Scanned image of the page. Keyboard directions: use + to zoom in, - to zoom out, arrow keys to pan inside the viewer.

Page Options

Download this Issue


Something wrong?

Something wrong with this page? Report problem.

Rights / Permissions

This collection, digitized in collaboration with the Michigan Daily and the Board for Student Publications, contains materials that are protected by copyright law. Access to these materials is provided for non-profit educational and research purposes. If you use an item from this collection, it is your responsibility to consider the work's copyright status and obtain any required permission.

December 07, 1935 - Image 1

Resource type:
The Michigan Daily, 1935-12-07

Disclaimer: Computer generated plain text may have errors. Read more about this.

The Weather
Probable precipitation with
rising temperature.

4 P'

litr I A#OP
4t gan

a tiu

Are We Being Educated? .. .
Just Another Naval
Conference . .



Gov. Hoffman
May Postpone
Bruno's Death
Hauptmann Case Will Be
Delayed If 'Plausible'
Evidence Is Found,-
New Jersey Chief
Visits Death House
Detective Parker Believes
Prisoner Is Definitely
'Not The Man'
TRENTON, N. J., Dec. 6.-(P) -
A source close to Gov. Harold G. Hoff-
man disclosed today that the gov-
ernor is determined to "see that jus-
tice is done" in the Lindbergh kidnap-
slaying and will delay Bruno Rich-
ard Hauptmann's execution if any
"plausible" evidence is produced in
the condemned man's favor.
The governor said that Ellis H.
Parker, noted Burlington county, de-
tective, reputedly refused cooperation
by the New Jersey state police, is
working on the case and that Parker
is "under the definite impression that
Hauptmann is not the man."
Parker was reported impressed by
a letter received by the Trenton chief
of police shortly after the kidnaping
directing him to follow telephone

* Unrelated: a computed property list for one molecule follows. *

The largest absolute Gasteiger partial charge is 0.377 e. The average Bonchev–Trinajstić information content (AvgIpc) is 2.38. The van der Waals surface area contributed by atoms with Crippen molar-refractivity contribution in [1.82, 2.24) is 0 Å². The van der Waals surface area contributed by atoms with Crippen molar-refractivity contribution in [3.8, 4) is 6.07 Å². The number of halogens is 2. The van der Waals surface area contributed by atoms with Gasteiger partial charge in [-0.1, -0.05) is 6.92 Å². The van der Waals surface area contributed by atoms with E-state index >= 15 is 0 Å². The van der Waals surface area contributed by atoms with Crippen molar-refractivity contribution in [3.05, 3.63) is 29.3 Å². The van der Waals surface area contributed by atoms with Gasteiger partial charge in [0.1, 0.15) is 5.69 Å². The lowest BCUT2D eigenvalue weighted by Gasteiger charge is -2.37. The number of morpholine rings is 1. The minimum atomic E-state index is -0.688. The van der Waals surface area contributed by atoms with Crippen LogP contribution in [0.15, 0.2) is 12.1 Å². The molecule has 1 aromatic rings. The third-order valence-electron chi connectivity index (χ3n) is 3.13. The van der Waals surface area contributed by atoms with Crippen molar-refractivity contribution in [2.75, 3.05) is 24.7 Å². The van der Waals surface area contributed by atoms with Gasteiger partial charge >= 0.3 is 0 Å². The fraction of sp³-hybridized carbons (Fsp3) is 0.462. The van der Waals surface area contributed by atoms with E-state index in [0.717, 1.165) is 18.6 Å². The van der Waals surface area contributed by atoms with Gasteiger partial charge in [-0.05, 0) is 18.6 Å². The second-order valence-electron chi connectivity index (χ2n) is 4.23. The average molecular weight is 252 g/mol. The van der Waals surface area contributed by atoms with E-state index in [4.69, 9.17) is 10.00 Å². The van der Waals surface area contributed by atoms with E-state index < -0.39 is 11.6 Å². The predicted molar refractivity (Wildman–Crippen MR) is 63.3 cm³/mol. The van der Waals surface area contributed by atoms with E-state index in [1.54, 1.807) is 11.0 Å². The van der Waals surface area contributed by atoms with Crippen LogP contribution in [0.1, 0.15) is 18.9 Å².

wires from Hopewell, the Lindbergh
home, to the Lindbergh baby.
Hauptmann Silent
Parker, who is 62 years old and has
had a high percentage of successes
in homicide cases, could not be
reached today and was reported
hunting ducks around Barnegat Bay.
Gov. Hoffman visited Hauptmann
in the death house of state prison the
night of Oct. 17. He declined to dis-
cuss the details of the call and
Hauptmann was silent today about
his visit, his attorney, C. Lloyd Fisher,

Puzzled Eng ieer
Plus .driverless'
Car Perplexes Alli

Cage Quintet New Vote Of
Makes Local I Conf idence

. S. Red



YTb__ r _ * ®

T -1


In these days of radio-controlled o f-i eH L l u
airplanes and submarines, anythingOW ven aval
is possible, even a radio-controlled
car, or so an engineer on the Ann
Arbor Railroad must have concluded Wolverines Plan Second French Premier Wrests
early yesterday morning. Imagine Win Of Season In Tilt Third Consecutive Win
his surprise when, after being rammed
by an oncoming automobile at the With Normal At 7:30 From Chamber
Mill Street crossing, he stopped and
found no driver to berate angrily. Cappon Team Rated Franc Skyrockets
A local garage was a little per- O
plexed too, when answering an un- Finest Since 19291 As Result of Vote
identified call, they found a perfectly
wrecked auto awaiting their minis-
trations. However, nothbeing in- Townsend Combination Is Government Bonds, Stocks
clined to believe that any superna- Expected To Again Lead Also Catapult In French'
tural causes produced the situation,etdr ec'sd Iui
they investigated and found a letter MichiganAttack Market
addressed to Paul C. Koske, county;
work director. Police and sheriff's By RAY A. GOODMAN PARIS, Dec. 6. --(I) - Premier
officers were immediately summoned Michigan basketball fans will get Pierre Laval seemed safely past par-
and began a search for the missing their first opportunity to view the liamentary dangers for the time being
body. Wolverine "new deal" cage quintet in tonight, his hand strengthened for his
But no dead body was found. In- action tonight when the Varsity five, fight' against monetary devaluation
stead a very much alive Mr. Koske heralded as the best Michigan has and efforts to solve the European-
was discovered at his home and was seen since 1929, takes the floor against African crisis.
exceedingly surprised that the arms Michigan State Normal College of He wrested a vote of confidence,
of the law should be seeking him. He Ypsilanti at 7:30 at Yost Field House. 1 351 to 219, from the Chamber of
had been driving the car and thought The game, bichigan's second and Deputies by promptly turning to his
that the train had not intended to the Hurons' opener, will mark the advantage the agreement of Nation-
stop following the accident, and so first appearance at the Field House of alists and leftists to dissolve their